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What Are You Afraid Of? 4 Ways to Overcome Your Fears and Follow Your Dreams

stage fright

Photo courtesy of Stuart Anthony via Creative Commons


I’ve been thinking about fear lately. When I attended the BlogHer ’13 conference in Chicago, Sheryl Sandberg (COO of Facebook and author of Lean In) urged us to “Write down what you are afraid of, then go do it.” I thought about what I wanted to do but was too afraid to do. At the moment it was to blog about race. My fear was that, as a white person, I would be criticized by people of color for not knowing anything about race. I still haven’t done it, but I plan to one day (I’ll have to now that I’ve posted it publicly!)

When it comes to networking, a lot of people fail to act because they are afraid. They are afraid to introduce themselves to people they don’t know at literary events and conferences. They fear they don’t know enough about social media to get started. They worry they will come off as too self-promotional if they post links to their blog posts or book readings on Facebook and Twitter. Others fear they will fail, so they don’t try at all. Still others fear all the hard work involved in developing an author platform.

Although I am no expert on fear, here are a few things I have done in the past that have helped me overcome some of my own fears (stage fright, social networking, socializing at parties):


1. Jump out of a plane

Okay, this option isn’t for everyone. But when I was living in LA, I took one of those 6-hour accelerated freefall courses where you learn how to skydive alone in one day. A couple of days later, I had to perform a scene in front of my acting class, something that usually terrified me. The day of my scene, all I could think was, “I could have died skydiving. The worst that will happen to me today is that someone will laugh at me.” It put everything in perspective, and I performed my best scene ever.

2. Practice

Before a public reading, I practice my piece several times to make sure I won’t stumble over my words, that there aren’t any awkward phrases in my writing, and that the reading feels like second nature, so I can focus on my delivery. Some people are good at improvising. I’m not. For me, practice is everything.

 3. Remember that we’re all just people

Before you click “send” on your newsletter (a moment I hate), before you record your first YouTube video, before you get up to talk in front of a group of people for the first time…remember, we’re all just people, and we’re rooting for you. We want you to succeed. Pretend that you’re talking to a group of friends. Because—guess what?—strangers are just friends you haven’t met yet.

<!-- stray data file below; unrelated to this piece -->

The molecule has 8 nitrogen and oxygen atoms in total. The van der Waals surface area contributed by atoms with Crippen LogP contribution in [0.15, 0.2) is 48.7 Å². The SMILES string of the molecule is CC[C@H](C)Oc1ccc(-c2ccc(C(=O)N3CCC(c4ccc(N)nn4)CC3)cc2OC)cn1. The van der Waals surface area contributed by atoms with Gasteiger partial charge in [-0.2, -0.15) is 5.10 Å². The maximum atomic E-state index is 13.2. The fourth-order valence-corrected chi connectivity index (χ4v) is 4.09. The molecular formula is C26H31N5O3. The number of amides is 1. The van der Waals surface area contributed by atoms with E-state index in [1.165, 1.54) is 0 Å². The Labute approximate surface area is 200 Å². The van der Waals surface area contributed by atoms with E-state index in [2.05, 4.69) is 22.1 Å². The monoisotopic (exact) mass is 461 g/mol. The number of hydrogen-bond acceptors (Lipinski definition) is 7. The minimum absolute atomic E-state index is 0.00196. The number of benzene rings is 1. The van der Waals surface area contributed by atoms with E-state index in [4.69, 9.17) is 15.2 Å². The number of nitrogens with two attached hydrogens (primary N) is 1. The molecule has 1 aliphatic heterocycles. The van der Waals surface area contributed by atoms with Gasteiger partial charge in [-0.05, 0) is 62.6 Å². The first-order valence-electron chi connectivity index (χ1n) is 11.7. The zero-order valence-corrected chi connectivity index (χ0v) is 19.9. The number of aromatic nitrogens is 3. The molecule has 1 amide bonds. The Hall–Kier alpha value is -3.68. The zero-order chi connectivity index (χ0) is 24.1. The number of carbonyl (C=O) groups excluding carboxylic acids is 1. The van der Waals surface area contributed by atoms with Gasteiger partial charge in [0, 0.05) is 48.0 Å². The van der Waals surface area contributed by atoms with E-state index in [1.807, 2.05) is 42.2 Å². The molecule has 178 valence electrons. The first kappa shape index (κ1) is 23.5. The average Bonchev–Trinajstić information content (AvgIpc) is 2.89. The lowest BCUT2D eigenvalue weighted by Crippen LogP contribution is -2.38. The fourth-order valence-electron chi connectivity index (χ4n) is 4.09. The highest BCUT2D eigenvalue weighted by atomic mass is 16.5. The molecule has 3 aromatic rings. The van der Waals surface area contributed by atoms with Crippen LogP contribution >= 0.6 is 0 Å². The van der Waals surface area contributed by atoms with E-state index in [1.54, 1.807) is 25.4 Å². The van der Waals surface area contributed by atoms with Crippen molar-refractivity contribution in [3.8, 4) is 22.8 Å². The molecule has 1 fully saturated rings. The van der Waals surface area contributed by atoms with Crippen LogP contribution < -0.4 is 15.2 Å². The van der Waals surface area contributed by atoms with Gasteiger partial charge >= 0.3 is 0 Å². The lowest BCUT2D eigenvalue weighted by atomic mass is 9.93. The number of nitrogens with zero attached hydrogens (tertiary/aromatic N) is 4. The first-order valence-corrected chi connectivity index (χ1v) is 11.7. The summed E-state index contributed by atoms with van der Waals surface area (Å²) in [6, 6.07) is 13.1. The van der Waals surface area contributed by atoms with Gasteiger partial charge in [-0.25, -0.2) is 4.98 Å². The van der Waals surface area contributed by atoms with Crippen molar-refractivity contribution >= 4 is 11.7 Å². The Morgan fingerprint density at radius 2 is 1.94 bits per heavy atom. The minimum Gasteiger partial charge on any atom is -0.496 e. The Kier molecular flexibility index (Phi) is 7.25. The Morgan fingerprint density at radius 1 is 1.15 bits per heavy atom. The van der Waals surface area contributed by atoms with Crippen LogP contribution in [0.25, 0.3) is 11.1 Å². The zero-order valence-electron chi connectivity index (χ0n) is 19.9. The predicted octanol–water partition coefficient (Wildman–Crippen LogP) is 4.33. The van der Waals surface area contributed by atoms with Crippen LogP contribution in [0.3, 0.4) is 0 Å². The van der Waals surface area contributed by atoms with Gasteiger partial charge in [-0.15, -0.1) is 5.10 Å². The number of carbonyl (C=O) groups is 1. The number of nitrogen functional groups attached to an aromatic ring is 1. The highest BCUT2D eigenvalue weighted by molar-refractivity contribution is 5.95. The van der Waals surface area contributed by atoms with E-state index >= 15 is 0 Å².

4. Look your best

I don’t know about you, but I feel more confident when I look my best. A  week or two before a reading or other public speaking performance, I get my hair cut if it needs it. The day of the performance, I pick out what I’ll wear, put on make-up (not something I do every day), try on my outfit to make sure it fits and doesn’t need to be ironed. Once I’m dressed and ready to go, I run through my reading a couple more times—a full dress rehearsal!

What about you? What do you fear? Why? What tricks have you tried for overcoming your fears? What has worked and what hasn’t?

5 comments to What Are You Afraid Of? 4 Ways to Overcome Your Fears and Follow Your Dreams

  • Jane

    As a black woman I urge you to write about race. We need-as a country, a region, as people, to write about the reality of living in a multiracial & multicultural area (Bay Area), state, nation, continent, hemisphere, world. We are denying reality when we don’t.

    • meghancward

      Thanks, Jane. Honestly, I'm always worried I'll say the wrong thing. But my goal in writing about race is to interview people of color about their experiences and present that information to white people (and all people) in a way that will make them listen. I'm hoping that, as a white person, I can get across to some white people who might not listen to people of color. It makes me crazy when white people say racism doesn't exist. It's hard for them (and me) to see it because we don't experience it.

  • What a great piece! I applaud you for discussing your fear of being a white person who blogs about race, and I think your paragraph about how people fail to act because they're afraid nails it on the head–it resonated with me as I struggle to grapple with my fears.

  • I have tried to dive into my fear. If I am afraid of something, I do it anyway. I often ask, "what am I afraid of happening?" And if that happens, then what will happen. When I think it through, it lets me sit with the fear and push through it

  • I really appreciate your views, but the thing is we all live in one big round ball of iron, in order to overcome our fears we have to believe that we are capable of breaking out from that big ball, for some it is not that hard but for many it takes quite a while to actually get things done….